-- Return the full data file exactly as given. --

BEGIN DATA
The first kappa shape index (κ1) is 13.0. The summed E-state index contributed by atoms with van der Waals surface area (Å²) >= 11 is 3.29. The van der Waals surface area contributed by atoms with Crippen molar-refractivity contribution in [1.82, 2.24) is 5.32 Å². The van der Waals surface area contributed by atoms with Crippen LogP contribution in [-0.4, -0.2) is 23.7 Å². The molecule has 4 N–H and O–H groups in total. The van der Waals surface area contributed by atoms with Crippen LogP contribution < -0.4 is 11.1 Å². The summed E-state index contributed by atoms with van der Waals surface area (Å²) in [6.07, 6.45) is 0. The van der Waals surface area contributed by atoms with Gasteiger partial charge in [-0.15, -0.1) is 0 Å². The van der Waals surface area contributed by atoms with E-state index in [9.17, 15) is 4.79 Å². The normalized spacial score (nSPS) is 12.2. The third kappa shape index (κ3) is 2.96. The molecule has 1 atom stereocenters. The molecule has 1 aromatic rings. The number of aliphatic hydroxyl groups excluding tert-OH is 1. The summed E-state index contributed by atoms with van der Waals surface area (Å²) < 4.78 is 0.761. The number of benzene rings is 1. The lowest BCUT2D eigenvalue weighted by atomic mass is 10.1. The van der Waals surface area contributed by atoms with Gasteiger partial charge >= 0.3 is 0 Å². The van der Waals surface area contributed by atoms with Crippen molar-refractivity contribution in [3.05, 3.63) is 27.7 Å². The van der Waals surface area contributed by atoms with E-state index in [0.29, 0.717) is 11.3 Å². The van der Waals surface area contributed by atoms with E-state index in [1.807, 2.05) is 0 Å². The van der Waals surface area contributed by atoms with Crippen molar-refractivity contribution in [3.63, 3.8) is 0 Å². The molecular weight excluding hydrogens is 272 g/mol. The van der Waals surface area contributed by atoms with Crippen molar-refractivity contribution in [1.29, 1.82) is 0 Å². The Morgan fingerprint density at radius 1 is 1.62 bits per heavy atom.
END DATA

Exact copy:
The first kappa shape index (κ1) is 13.0. The summed E-state index contributed by atoms with van der Waals surface area (Å²) >= 11 is 3.29. The van der Waals surface area contributed by atoms with Crippen molar-refractivity contribution in [1.82, 2.24) is 5.32 Å². The van der Waals surface area contributed by atoms with Crippen LogP contribution in [-0.4, -0.2) is 23.7 Å². The molecule has 4 N–H and O–H groups in total. The van der Waals surface area contributed by atoms with Crippen LogP contribution < -0.4 is 11.1 Å². The summed E-state index contributed by atoms with van der Waals surface area (Å²) in [6.07, 6.45) is 0. The van der Waals surface area contributed by atoms with Gasteiger partial charge in [-0.15, -0.1) is 0 Å². The van der Waals surface area contributed by atoms with E-state index in [9.17, 15) is 4.79 Å². The normalized spacial score (nSPS) is 12.2. The third kappa shape index (κ3) is 2.96. The molecule has 1 atom stereocenters. The molecule has 1 aromatic rings. The number of aliphatic hydroxyl groups excluding tert-OH is 1. The summed E-state index contributed by atoms with van der Waals surface area (Å²) < 4.78 is 0.761. The number of benzene rings is 1. The lowest BCUT2D eigenvalue weighted by atomic mass is 10.1. The van der Waals surface area contributed by atoms with Gasteiger partial charge >= 0.3 is 0 Å². The van der Waals surface area contributed by atoms with Crippen molar-refractivity contribution in [3.05, 3.63) is 27.7 Å². The van der Waals surface area contributed by atoms with E-state index in [0.29, 0.717) is 11.3 Å². The van der Waals surface area contributed by atoms with E-state index in [1.807, 2.05) is 0 Å². The van der Waals surface area contributed by atoms with Crippen molar-refractivity contribution in [3.63, 3.8) is 0 Å². The molecular weight excluding hydrogens is 272 g/mol. The van der Waals surface area contributed by atoms with Crippen molar-refractivity contribution in [1.29, 1.82) is 0 Å². The Morgan fingerprint density at radius 1 is 1.62 bits per heavy atom.